Discusses how Morse code isn't very clear without the third (usually) unseen element, the space.
Is there a (historical?) human-optimised (vs. say, ascii or something) binary (on vs. off) code for transmitting information?
After sleeping on it, I recall one code used by Vietnam-era POWs, based on a 5x5 grid reference, optimised for decoding/learning (alphabetical order) vs. optimised for use. But, I'm not sure that it didn't also use spaces.
From history/pre-computer: ie: I don't really want to hear ASCII, or machine language - very few people (excludng Seymour Cray) can do that in their head.
Human-optimized: something that's designed around human/language foibles, ie: Morse is intended to have the fewest keys for the most used characters.
History has decided this is not a history question:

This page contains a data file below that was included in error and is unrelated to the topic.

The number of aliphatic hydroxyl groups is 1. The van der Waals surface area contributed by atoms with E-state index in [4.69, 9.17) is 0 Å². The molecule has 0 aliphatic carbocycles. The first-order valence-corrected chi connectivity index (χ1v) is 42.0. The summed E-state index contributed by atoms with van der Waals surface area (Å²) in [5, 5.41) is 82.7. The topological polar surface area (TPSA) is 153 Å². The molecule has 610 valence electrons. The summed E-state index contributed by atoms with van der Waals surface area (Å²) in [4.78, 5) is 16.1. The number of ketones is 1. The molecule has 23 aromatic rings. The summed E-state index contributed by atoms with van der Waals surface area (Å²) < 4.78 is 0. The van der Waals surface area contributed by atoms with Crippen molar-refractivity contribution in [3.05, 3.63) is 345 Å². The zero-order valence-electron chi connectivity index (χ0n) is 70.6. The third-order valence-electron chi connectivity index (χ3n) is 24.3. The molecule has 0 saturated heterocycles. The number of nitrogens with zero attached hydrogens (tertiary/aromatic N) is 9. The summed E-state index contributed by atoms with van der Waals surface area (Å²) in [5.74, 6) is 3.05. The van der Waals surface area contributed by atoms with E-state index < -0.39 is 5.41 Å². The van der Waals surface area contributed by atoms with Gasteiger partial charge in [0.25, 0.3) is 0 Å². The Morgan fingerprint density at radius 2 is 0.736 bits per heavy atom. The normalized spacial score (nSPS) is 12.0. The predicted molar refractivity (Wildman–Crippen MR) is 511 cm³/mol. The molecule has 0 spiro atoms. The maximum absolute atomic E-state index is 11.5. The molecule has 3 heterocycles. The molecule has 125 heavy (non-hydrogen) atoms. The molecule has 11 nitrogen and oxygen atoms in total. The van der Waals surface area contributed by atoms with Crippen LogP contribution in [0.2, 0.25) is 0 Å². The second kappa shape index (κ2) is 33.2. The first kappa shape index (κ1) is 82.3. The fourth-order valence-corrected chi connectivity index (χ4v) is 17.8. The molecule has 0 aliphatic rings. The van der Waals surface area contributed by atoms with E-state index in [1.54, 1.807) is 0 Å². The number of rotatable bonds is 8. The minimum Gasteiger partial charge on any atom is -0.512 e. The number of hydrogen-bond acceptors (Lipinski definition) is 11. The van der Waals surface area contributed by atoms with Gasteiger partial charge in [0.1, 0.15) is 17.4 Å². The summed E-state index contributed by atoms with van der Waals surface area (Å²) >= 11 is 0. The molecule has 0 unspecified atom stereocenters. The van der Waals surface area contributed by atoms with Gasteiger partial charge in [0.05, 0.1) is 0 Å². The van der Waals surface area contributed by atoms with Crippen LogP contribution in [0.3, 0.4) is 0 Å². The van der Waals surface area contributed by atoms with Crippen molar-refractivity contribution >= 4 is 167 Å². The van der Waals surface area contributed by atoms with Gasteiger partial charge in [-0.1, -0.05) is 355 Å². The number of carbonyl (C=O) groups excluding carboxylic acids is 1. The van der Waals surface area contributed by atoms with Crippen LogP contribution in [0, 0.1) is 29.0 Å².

T.E.D. suggests smoke signals, but uses an example in which both the question, and the answers are pre-known:
There's the smoke signal that the Vatican Council uses to communicate when they are voting. Black smoke means they haven't elected a new Pope yet, and white smoke means they have. I'd imagine a lot of other smoke signal systems can be thought of a binary communications as well, as the medium has many similarities to telegraph.
However, smoke signals in general sound intriguing. Does anyone have any references? Wikipedia mentions "Polybius square" which was the basis for the POW communication mentioned above. Knock or tap codes are another name for them.
Thanks T.E.D. for indirectly pointing me to a place (Thanks Wikipedia) to find the name(s) for one answer to the question.
March Ho suggests:
http://en.wikipedia.org/wiki/Braille , in its various language formats, is
a binary human-optimised code. http://en.wikipedia.org/wiki/Night_writing
, Braille's precursor, also fits your description request. Both codes are
fixed-length, and therefore do not suffer from the problem as quoted in